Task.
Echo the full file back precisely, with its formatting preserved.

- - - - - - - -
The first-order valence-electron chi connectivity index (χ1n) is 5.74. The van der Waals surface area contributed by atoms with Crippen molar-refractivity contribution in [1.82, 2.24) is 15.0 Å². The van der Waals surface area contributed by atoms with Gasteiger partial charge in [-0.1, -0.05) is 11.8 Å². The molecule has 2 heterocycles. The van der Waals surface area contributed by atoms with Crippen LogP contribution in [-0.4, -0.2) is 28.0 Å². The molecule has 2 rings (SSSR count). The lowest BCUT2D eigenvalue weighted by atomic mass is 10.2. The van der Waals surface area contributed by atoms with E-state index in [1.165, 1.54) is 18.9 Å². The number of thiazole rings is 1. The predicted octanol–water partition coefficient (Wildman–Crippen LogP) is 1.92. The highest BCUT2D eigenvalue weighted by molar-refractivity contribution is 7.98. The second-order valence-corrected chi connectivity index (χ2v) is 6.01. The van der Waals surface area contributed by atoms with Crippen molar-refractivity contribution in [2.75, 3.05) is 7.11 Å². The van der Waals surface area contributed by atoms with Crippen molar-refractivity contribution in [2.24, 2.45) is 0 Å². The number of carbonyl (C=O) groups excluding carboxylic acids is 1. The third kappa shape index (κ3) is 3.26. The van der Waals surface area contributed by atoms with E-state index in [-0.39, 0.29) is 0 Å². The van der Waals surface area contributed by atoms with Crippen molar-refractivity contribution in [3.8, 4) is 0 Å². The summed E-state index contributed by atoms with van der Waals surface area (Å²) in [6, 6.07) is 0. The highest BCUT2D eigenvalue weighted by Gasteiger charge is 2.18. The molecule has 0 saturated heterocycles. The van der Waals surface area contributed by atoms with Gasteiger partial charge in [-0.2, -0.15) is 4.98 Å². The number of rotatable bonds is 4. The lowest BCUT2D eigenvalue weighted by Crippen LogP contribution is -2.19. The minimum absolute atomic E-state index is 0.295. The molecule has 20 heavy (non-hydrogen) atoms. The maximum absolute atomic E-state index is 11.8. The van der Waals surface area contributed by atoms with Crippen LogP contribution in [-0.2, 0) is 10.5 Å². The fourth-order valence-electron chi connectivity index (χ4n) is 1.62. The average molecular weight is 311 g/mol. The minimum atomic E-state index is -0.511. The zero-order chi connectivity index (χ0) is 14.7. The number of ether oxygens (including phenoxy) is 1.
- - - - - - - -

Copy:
The first-order valence-electron chi connectivity index (χ1n) is 5.74. The van der Waals surface area contributed by atoms with Crippen molar-refractivity contribution in [1.82, 2.24) is 15.0 Å². The van der Waals surface area contributed by atoms with Gasteiger partial charge in [-0.1, -0.05) is 11.8 Å². The molecule has 2 heterocycles. The van der Waals surface area contributed by atoms with Crippen LogP contribution in [-0.4, -0.2) is 28.0 Å². The molecule has 2 rings (SSSR count). The lowest BCUT2D eigenvalue weighted by atomic mass is 10.2. The van der Waals surface area contributed by atoms with E-state index in [1.165, 1.54) is 18.9 Å². The number of thiazole rings is 1. The predicted octanol–water partition coefficient (Wildman–Crippen LogP) is 1.92. The highest BCUT2D eigenvalue weighted by molar-refractivity contribution is 7.98. The second-order valence-corrected chi connectivity index (χ2v) is 6.01. The van der Waals surface area contributed by atoms with Crippen molar-refractivity contribution in [2.75, 3.05) is 7.11 Å². The van der Waals surface area contributed by atoms with Crippen molar-refractivity contribution in [2.24, 2.45) is 0 Å². The number of carbonyl (C=O) groups excluding carboxylic acids is 1. The third kappa shape index (κ3) is 3.26. The van der Waals surface area contributed by atoms with E-state index in [-0.39, 0.29) is 0 Å². The van der Waals surface area contributed by atoms with Crippen molar-refractivity contribution in [3.8, 4) is 0 Å². The summed E-state index contributed by atoms with van der Waals surface area (Å²) in [6, 6.07) is 0. The highest BCUT2D eigenvalue weighted by Gasteiger charge is 2.18. The molecule has 0 saturated heterocycles. The van der Waals surface area contributed by atoms with Gasteiger partial charge in [-0.2, -0.15) is 4.98 Å². The number of rotatable bonds is 4. The lowest BCUT2D eigenvalue weighted by Crippen LogP contribution is -2.19. The minimum absolute atomic E-state index is 0.295. The molecule has 20 heavy (non-hydrogen) atoms. The maximum absolute atomic E-state index is 11.8. The van der Waals surface area contributed by atoms with Crippen LogP contribution in [-0.2, 0) is 10.5 Å². The fourth-order valence-electron chi connectivity index (χ4n) is 1.62. The average molecular weight is 311 g/mol. The minimum atomic E-state index is -0.511. The zero-order chi connectivity index (χ0) is 14.7. The number of ether oxygens (including phenoxy) is 1.